Flashcards in Cardiac Inotropes (1 and 2) Deck (40)
What mechanistic endpoint do all FDA-approved inotropes have?
Increased intracellular Ca++.
What are 4 key proteins that control myocyte Ca++ levels?
L-type Ca++ channels (LCC)
Ryanodine Receptor (RyR)
Na+ Ca++ exchanger (NCx) - moves Na+ in, Ca++ out.
What do inotropes do to the Starling curve (which relates EDV with SV)?
They shift the curve upward, so that there's more CO for any given EDV.
This helps avoid low CO symptoms, but sometimes the addition of a vasodilator and/or diuretic helps to get out of the "volume overload" area (EDV's that are too high).
What does digoxin target? How does this help heart failure?
The Na+/K+ ATPase is inhibited.
With less Na+ being pumped out, it builds up in the cell.
High Na+ activates the Na+/Ca++ exchanger to bring Na+ out of the cell, and Ca++ in.
More Ca++ -> more contractility -> upward shifted Starling curve.
Does digoxin use create "tolerance" to its effects?
Nope. In contrast to some inotropes that act on proteins that function endogenously as receptors, the Na+/K+ pump doesn't get downregulated in response to something binding it.
What ion can greatly affect the efficacy / toxicity of digoxin?
High extracellular K+ will compete for digoxin binding the pump -> reduced efficacy.
Low extracellular K+ -> increased risk of digoxin toxicity.
How is digoxin excreted?
If people have renal failure, digoxin buildup can be a real problem.
Does digoxin affect HR?
Nope, just contractility.
What's the key to not killing somebody with digoxin?
Keep the dose low so you have wiggle room if something happens that will increase its levels.
For each of the following, does digoxin increase or decrease it: CO, LVEF, LVEDP, Exercise tolerance, Natriuresis, Neurohormonal activation.
Exercise tolerance: increased
Neurohormonal activation: decreased
(basically, digoxin shuts off some of the maladaptive compensatory processes, esp. symp driven stuff, RAAS, etc.)
What does digoxin do the AV node? If levels get too high?
It delays conduction through it, prolonging the PR interval.
If digoxin gets too high, it can cause bradycardia and AV block.
(When I shadowed in the ER last year, the resident told me she could tell instantly if a patient is on "didge" by looking at the ECG. Now I know what she meant.)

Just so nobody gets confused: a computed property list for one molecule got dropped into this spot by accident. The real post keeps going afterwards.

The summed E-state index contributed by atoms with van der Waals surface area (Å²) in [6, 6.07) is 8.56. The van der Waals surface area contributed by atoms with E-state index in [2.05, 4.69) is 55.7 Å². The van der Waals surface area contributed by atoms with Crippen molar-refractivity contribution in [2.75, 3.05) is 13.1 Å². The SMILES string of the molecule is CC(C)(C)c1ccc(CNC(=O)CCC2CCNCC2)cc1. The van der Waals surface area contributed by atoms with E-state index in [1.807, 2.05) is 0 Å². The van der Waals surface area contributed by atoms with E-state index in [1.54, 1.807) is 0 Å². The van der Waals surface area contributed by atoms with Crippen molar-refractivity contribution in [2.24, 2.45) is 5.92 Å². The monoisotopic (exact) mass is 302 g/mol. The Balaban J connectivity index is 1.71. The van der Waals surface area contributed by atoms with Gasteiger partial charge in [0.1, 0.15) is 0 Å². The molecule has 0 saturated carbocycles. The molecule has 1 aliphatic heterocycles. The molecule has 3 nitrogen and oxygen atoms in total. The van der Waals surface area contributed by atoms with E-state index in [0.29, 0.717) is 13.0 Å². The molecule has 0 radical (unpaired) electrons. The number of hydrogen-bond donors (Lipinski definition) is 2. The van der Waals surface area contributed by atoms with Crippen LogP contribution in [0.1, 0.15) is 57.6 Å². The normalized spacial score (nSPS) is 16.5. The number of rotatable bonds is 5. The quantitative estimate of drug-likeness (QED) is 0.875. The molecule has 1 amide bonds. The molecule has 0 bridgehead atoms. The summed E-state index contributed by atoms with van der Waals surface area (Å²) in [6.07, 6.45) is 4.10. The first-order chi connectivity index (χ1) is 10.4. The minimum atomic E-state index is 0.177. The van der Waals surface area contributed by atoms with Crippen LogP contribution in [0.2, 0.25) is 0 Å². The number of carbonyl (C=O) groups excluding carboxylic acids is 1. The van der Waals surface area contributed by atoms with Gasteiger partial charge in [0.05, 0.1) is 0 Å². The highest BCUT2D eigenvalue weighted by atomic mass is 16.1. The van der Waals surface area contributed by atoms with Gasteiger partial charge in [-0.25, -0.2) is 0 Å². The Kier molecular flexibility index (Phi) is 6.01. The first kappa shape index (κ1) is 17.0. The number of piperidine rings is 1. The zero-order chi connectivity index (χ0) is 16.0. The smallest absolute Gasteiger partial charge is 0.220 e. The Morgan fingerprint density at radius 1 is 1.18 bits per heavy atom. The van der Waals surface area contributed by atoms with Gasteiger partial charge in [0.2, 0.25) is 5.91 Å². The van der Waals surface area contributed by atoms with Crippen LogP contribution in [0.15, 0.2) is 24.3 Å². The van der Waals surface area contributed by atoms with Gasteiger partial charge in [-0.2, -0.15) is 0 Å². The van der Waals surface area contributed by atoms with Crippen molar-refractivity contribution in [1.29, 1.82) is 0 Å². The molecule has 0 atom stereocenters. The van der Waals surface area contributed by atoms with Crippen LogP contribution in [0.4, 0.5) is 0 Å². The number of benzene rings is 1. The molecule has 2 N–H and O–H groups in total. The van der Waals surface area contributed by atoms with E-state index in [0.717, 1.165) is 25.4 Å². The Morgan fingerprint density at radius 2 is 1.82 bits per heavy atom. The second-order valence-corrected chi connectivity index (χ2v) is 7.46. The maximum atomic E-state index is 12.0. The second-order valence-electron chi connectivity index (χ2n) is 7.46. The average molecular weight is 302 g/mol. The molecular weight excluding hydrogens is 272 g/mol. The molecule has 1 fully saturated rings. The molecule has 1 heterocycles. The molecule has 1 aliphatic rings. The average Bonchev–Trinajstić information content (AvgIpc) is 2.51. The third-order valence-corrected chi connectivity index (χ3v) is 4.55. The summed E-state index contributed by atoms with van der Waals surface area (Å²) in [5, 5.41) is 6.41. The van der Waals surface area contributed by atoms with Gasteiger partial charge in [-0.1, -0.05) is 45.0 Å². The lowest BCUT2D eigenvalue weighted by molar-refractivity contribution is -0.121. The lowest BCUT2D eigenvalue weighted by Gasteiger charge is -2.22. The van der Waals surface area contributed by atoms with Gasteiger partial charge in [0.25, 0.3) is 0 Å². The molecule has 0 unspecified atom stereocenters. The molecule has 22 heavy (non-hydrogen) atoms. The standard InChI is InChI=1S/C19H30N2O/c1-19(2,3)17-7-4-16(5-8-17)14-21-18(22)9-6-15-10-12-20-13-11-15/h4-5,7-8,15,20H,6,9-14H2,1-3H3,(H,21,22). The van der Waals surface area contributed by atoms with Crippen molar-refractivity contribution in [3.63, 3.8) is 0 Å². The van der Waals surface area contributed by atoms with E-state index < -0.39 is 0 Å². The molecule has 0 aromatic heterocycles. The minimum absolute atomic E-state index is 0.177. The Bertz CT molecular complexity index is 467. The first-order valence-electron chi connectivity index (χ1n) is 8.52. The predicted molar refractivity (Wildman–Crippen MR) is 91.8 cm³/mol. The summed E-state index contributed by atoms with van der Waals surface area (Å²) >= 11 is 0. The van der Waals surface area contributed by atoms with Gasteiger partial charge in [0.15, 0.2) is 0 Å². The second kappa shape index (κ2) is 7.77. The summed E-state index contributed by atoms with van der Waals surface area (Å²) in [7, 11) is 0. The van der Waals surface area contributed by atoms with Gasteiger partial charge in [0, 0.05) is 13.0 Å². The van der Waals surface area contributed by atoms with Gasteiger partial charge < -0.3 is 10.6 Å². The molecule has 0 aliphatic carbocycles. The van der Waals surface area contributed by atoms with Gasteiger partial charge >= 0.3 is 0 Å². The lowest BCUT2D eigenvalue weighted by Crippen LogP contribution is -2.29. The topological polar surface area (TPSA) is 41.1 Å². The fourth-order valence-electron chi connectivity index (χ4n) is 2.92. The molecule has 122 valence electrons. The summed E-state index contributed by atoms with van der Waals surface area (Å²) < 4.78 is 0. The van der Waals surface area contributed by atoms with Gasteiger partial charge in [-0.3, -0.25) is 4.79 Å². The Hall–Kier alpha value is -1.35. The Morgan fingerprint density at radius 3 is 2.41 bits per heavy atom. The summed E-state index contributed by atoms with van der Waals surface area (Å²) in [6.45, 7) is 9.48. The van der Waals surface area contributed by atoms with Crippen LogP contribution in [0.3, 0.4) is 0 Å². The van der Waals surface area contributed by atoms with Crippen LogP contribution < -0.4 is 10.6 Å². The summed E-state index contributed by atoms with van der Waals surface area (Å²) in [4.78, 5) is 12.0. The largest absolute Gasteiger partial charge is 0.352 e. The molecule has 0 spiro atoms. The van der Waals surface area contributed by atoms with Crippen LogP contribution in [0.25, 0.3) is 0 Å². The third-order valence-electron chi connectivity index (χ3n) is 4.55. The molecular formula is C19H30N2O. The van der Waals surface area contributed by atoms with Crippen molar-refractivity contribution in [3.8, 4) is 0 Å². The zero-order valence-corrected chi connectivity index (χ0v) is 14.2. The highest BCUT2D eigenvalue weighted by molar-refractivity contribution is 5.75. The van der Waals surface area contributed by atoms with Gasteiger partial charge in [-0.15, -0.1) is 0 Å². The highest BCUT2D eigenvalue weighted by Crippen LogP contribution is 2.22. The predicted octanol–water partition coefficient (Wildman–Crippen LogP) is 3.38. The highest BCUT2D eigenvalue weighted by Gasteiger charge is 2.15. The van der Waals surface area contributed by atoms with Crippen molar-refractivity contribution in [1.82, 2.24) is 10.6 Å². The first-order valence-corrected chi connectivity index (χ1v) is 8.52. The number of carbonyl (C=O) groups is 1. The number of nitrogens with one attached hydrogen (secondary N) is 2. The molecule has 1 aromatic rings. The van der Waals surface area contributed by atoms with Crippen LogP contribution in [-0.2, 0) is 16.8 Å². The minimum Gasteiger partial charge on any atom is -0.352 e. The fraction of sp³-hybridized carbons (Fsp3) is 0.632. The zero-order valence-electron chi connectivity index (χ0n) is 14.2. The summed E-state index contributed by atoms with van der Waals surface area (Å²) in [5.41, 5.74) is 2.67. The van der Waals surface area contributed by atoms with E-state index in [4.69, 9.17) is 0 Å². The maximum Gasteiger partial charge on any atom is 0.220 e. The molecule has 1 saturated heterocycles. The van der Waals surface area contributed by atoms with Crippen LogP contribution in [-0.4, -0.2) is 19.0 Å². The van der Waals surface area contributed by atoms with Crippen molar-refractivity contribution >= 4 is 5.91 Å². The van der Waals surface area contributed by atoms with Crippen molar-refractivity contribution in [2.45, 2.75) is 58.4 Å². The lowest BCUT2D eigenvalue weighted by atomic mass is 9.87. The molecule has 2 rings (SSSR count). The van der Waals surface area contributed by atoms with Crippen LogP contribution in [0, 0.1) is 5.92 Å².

What does digoxin do the ventricles?
It can increase automaticity, and high levels cause ventricular tachycardia and fibrillatiion.
(most digoxin deaths are due to arrhythmia)
(this makes more sense after the mechanisms of tachycardia lecture)
5 ECG changes seen with digoxin?
Prolonged PR interval.
ST depression (elevated resting potentials, except during ST).
Inverted T wave.
P wave changes.
Why did early trials with digoxin show increased mortality in women?
They didn't adjust the dose for smaller body weights.
2+ current uses for digoxin?
A fib with rapid ventricular response (because it slows AV conduction).
CHF symptoms refractory to other treatments. (it doesn't improve CHF mortality, but improves QoL... which is quite important)
Can be combined with some drugs...
4 factors predisposing to digoxin toxicity?
Are drug interactions common?
Hypoxia and acidosis.
Drug interactions are very common.
3 aspects of the cardiac toxicity of digoxin?
Arrhythmias - essentially too much excitement in the atria and ventricles -> premature contractions and fibrillation.
Block - in the SA and/or AV nodes.
Exacerbation of HF - due to heart block/bradycardia.
4 extra-cardiac systems that are affected by digoxin toxicity?
GI - nausea, vomiting, diarrhea.
Nervous - depression, disorientation, seizures.
Visual - blurred vision, scotomas, yellow-green vision.
Endocrine - Hyperestrogenism -> gynecomastia and galactorrhea.
Treatment for digoxin overdose?
Anti-digoxin antibody (Fab) - soaks up digoxin, complexes peed out.
Avoiding hypo/hyperkalemia. (note that digoxin can actually make K+ look high because cells can't take it up)
In the ICU/CCU, do you prefer drugs with a short or long half-life?
Short half-lives are great: you can quickly titrate it to the steady state that you want, and you can reverse its effects quickly if you don't like them.
Review: How does dopamine receptor specificity vary across concentrations?
Low dose: delta-1 and delta-2 agonism -> increased renal perfusion.
Intermediate dose: mainly beta-1 -> inotrope + renal perfusion
High dose: beta-1 + alpha -> inotrope and pressor
What's the major local side effect of dopamine, and how do you avoid this?
Alpha agonism -> vasoconstriction.
If dopamine leaks out of the IV side, the vasoconstriction of the tissue can lead to necrosis.
This can be avoided by giving via central line.
(and reversed with phentolamine, an alpha antagonist)
How is dobutamine helpful for diagnosis?
It can be used to stimulate exercise for stress tests.
Does do people on dobutamine develop tolerance?
Yes, because chronic stimulation leads to beta-1 receptor downregulation.
Major side effect of epinephrine?
Platelet aggregation and infarction.
(If a tiger is chasing you, the body anticipates some bleeding.)
Utility of NE?
Mainly as a pressor / vasoconstrictor (similar to high dose dopamine).
Two uses of isoproterenol?
Driving a dennervated transplanted heart.
In emergencies, to increase HR if a pacemaker can't be quickly placed.
What do inhibitors of phosphodiesterase type III do? (not to be confused with PDE5 inhibitors)
PDE3 breaks down cAMP.
cAMP promotes increased Ca++ in SR (via SERCA?)
Inhibiting PDE3 -> more cAMP -> greater contractility of cardiac myocytes.
(these also cause vasodilation of arterioles))
Aside from direct effects on the heart, how are PDE3 inhibitors beneficial in decompensated HF?
Venodilation and pulmonary vasodilation.
Inhibits platelet aggregation.
May inhibit pro-inflammatory cytokine formation.